Our Position

Response to the call for legalization or full decriminalization of prostitution and the opening of brothels:

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EVE's position is that neither full decriminalization or legalization (see definitions below) will do anything to quell the rising demand for paid sexual access to the bodies of women and children. Endorsing the sale of those who are already marginalized by race, sex, class, and economic status is not a progressive option.

Legalization and full decriminalization are illusions of safety for prostituted women, who experience physical, sexual, and psychological violence both indoors and outdoors. Pimps and traffickers, however, would benefit immensely from legalized or fully decriminalized systems it would offer them a safe space to sell women.

Brothels do nothing more than move abuse indoors and give all the complex systemic issues involved with prostitution a place to hide. The most vulnerable women among us would be abandoned as they could not meet the criteria to "work" in legal brothels due to circumstances such as addiction and poor physical and mental health.

EVE is calling on our government to stand up for women's equality by saying NO to the form of male sexual violence that is prostitution and criminalizing the demand for paid sex (johns), pimping, procuring and trafficking while de-criminalizing those who are sold for sex. We are calling our government to stand up to the elements of organized crime that are involved in prostitution by criminalizing pimping, procuring and sex trafficking.

EVE would like to see LONG term rehabilitation for those exiting prostitution, provided by agencies that support the abolition of prostitution.

EVE thinks that a country as rich in resources as Canada needs to provide a Guaranteed Liveable Income for those in need, particularly for women with dependents.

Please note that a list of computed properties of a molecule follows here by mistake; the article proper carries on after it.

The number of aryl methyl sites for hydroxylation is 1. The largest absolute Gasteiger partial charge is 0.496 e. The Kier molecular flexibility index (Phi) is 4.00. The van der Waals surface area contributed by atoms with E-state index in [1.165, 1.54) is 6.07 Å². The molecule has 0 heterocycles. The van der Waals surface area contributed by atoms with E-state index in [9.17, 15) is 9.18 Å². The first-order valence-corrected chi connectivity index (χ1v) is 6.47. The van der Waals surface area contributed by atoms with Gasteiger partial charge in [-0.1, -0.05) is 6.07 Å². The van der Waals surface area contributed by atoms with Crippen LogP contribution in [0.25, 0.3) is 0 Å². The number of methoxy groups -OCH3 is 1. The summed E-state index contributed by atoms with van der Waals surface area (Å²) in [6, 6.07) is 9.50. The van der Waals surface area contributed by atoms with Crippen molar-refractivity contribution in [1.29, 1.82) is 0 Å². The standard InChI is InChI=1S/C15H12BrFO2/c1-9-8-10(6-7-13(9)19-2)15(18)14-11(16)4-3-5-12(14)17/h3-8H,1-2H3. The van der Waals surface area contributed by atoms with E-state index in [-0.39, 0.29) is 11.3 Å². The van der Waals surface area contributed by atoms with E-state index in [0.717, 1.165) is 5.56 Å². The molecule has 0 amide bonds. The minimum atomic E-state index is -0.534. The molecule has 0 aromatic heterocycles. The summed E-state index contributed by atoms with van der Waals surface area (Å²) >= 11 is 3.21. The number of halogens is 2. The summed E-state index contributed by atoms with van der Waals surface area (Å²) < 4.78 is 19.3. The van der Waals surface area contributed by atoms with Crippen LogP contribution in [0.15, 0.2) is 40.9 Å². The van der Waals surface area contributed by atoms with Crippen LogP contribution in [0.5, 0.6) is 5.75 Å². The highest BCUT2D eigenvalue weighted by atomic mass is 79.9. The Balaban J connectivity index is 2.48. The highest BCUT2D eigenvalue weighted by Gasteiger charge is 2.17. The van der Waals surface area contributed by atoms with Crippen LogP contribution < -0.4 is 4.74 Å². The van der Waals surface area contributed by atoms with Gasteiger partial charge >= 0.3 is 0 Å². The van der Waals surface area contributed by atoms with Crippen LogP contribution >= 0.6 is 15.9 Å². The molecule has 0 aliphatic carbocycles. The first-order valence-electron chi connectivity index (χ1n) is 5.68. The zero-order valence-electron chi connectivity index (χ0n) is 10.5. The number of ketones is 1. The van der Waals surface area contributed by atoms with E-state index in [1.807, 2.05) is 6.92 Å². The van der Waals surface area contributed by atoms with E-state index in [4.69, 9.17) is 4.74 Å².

Keeping our sisters safe: Political recommendations

EVE believes in order to keep our sisters safe and to encourage healthy and positive sexual relations that allow our women to live with dignity and as equals the following MUST happen:


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Send your MP and/or MLA a letter supporting the abolition of prostitution


Some Definitions

We at EVE want you to never underestimate the power of language, especially in the fight for women's equality and the abolition of prostitution.

Please read and educate yourself about why we choose the words we do and how you can honour women currently in the sex industry and those who have left through your use of language. We'll start by explaining some words you may be unfamiliar with and helping you use a vernacular you may be unfamiliar with. We use the term "women and children" in some places, not to infantilize women but rather to acknowledge that many women in prostitution started as a minors and that the grooming for prostitution happens in youth.

Prostituted women: While individual women currently or formerly involved in the sex industry may choose to refer to themselves in a variety of terms, the general public should use prostituted women. Prostitution is not work; it is exploitation. The term "prostituted women" honours the personhood of the women involved without sanitizing the industry of its inherent violence.

Abolition: A two-pronged approach to ending prostitution that involves a legal component and social component. This is sometimes referred to as the 'Nordic' or 'Swedish' model, as several Nordic countries pioneered this approach to prostitution. In order for this approach to be successful, ALL of the following components must be addressed:

  1. Decriminalize the prostituted women (the sold) and criminalize the demand for paid sexual access to women and children's bodies (johns), pimping and procuring.
  2. Provide adequate long term supports for women and girls who are transitioning out of exploitation.
  3. The current welfare rates must be reformed and replaced with a guaranteed liveable income to ensure that all women have access to basic necessities and can provide for their children.
  4. Identify the many systemic issues that funnel women and children into prostitution and work to change those systems so they empower and assist women and children rather than further harm them.
  5. We must follow leadership from aboriginal women's organizations like NWAC (Native Women's Association of Canada), AWAN (Aboriginal Women's Action Network) and others, on how to create specialized programs and supports for aboriginal women, children and communities.